Keep Feelin’ Fascination

Sorry, but I couldn’t help using the title of the techno 80’s song by The Human League as my title today.  It’s about fascination, and I love the 80’s – even though the two are completely unrelated in this post.  I could relate them, but that’s another post completely.

Last night, in a burst of nostalga, my twelve-year-old daughter asked me to read her a bedtime story.  I told her I’d be happy to oblige, just as soon as I was done helping her big brother cut his college admissions essay from 678 words to 500.

She wanted me to read “Curious George Gets A Job.”  I’ve always loved Curious George, and this particular story is one of my favorites.  He wraps himself up in spaghetti (which, as a kid was like a fantasy of mine); he gets to be a window-washer on a high-rise; he paints some woman’s room to look like a jungle; and, in the end, he gets to star in a movie about his own life.  Awesome!

My kids have a history with Curious George.  I read all of the stories to all three of them multiple times over.  One of my favorite Curious George memories happened when my oldest son was about three.

He had gone to preschool one day, and on the drive home I was asking him about his favorite part of the day, show and tell.  The kids were able to bring in a toy and talk to the class about it.  On this particular day, Jay was telling me about the Transformer one of his classmates had brought in.   After finishing his discription I remarked, “Boy, I guess you really liked that Transformer, huh?”  To that he replied,

“Oh yes!  I was fascinated…and curious.”

I knew immediately his vocabulary had come straight from Curious George, and I complimented myself for being such a good parent.  I bragged about that one for quite some time, let me tell you.  (There were so many other things not to brag about – the snot being wiped on the wall, for one –  that I had to latch on to something.  Give me a break!)

Anyway, as I was reading to Elle last night, I got to the part where George is looking inside of the window where he sees the men painting.  The text says, “George was fascinated.”

Memories came flooding back – sitting on the floor with my three-year-old son reading this very book, driving home in the car after pre-school, bragging to our friends that our kid has such a fantastic vocabulary.  I could hear the clicking of the keyboard as he worked to finish his Common Application for college.

Suddently a giant lump choked me, and I couldn’t continue reading.  My face got hot and instantly I could feel my eyes well up with tears.

People warned me that this weird sensation would happen this year, that at the oddest moments I would feel the pang of heartache knowing that my little boy was just about all grown up.  I didn’t really believe them.  I’m not that sentimental.  I’m not like everyone else.  I didn’t cry when he went to kindergarten.   But, here I was, verklempt…and fascinated.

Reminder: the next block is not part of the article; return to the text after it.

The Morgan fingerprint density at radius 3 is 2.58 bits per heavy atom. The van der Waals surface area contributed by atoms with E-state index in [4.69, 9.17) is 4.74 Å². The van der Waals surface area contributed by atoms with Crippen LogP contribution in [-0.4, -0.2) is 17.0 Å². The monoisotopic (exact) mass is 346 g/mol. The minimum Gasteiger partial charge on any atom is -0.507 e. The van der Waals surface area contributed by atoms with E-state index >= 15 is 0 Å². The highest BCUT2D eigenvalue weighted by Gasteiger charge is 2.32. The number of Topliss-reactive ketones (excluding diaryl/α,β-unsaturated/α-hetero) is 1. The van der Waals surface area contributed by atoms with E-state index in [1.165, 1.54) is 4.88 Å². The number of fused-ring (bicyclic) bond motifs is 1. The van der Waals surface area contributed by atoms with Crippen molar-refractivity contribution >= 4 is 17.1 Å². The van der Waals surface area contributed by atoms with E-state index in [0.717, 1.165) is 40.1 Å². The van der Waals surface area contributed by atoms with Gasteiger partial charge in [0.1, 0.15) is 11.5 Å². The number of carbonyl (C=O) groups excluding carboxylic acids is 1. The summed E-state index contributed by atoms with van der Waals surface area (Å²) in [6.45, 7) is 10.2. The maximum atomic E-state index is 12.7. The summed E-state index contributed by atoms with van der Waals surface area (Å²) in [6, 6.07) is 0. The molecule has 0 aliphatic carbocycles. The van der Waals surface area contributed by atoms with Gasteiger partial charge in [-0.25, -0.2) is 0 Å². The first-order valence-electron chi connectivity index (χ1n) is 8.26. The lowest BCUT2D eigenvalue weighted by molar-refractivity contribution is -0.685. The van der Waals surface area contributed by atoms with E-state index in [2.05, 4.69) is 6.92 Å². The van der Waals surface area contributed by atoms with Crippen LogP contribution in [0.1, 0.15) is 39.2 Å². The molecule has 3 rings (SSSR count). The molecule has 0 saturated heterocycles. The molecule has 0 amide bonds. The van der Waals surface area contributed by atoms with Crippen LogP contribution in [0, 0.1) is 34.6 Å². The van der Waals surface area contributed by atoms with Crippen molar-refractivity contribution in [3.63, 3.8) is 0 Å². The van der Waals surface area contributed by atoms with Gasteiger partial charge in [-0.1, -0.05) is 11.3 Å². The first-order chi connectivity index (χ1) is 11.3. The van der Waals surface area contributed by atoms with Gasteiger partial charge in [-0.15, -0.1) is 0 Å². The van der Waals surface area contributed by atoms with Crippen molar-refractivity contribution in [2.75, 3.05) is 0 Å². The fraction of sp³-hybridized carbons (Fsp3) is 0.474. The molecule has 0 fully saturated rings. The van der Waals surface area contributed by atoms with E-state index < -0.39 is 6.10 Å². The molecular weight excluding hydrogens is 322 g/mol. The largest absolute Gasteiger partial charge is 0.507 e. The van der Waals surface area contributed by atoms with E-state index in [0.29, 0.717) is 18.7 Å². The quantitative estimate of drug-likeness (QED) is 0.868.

Fascinated that near strangers could predict so accurately what I am going through at this time in my life.

Fascinated that my pre-teen daughter, who wants to wear make-up and texts nonstop on her cell phone, still wants mommy to tuck her in at night.

Fascinated at how fast time goes.

Fascinated by the degree to which I have no control over my memories and emotions.

Fascinated by the power of one little word, fascination.

And as I think about the word, I also think about a little boy fascinated by a toy.  And I hope that I will always find something in life to be fascinated by.

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4 Responses to Keep Feelin’ Fascination

  1. Carrie Rubin says:

    It was ironic to read this, because just this morning in the car, as I dropped by 15 year old off at school, I, too, suddenly got choked up. I was thinking of him as a toddler in the back seat in his car seat and how he always wanted to hold my hand while I was driving, so I’d have to reach back at a weird angle and hold his hand so he wouldn’t cry. I don’t know what made me flashback, but oh, how I longed for the chance to just go back in time for just a few hours to a day when each of my boys were young. Just to hear their little toddler voices, smell their little toddler heads. 🙂

  2. jaymers says:

    It’s so good for me to hear stories like this. So many days seem endless repetition of simple requests, I feel like all I do each day is to command one thing after the next. People always tell me to treasure these times, but when you’re in the thick of it, it’s so hard. Thank you for this! And I love (and so do my girls) Curious George. My older daughter puts a lot of the vocab from Fancy Nancy (do you know that series?) to good use–I hear “posh” and “brilliant” a lot!

  3. Oh my gosh – I got choked up just reading this! I can’t even look at the cover of the book “Where Do Balloons Go” without losing it.

  4. javaj240 says:

    I love this! For my daughter and I the reading memories are from the “Madeline” books! She is 16 now and I don’t even want to think about next year. I was putting stuff away in her room the other day and I noticed that the “Madeline” books are still on her shelf. Even hard-hearted, unsentimental old me got a little choked up when I noticed them.

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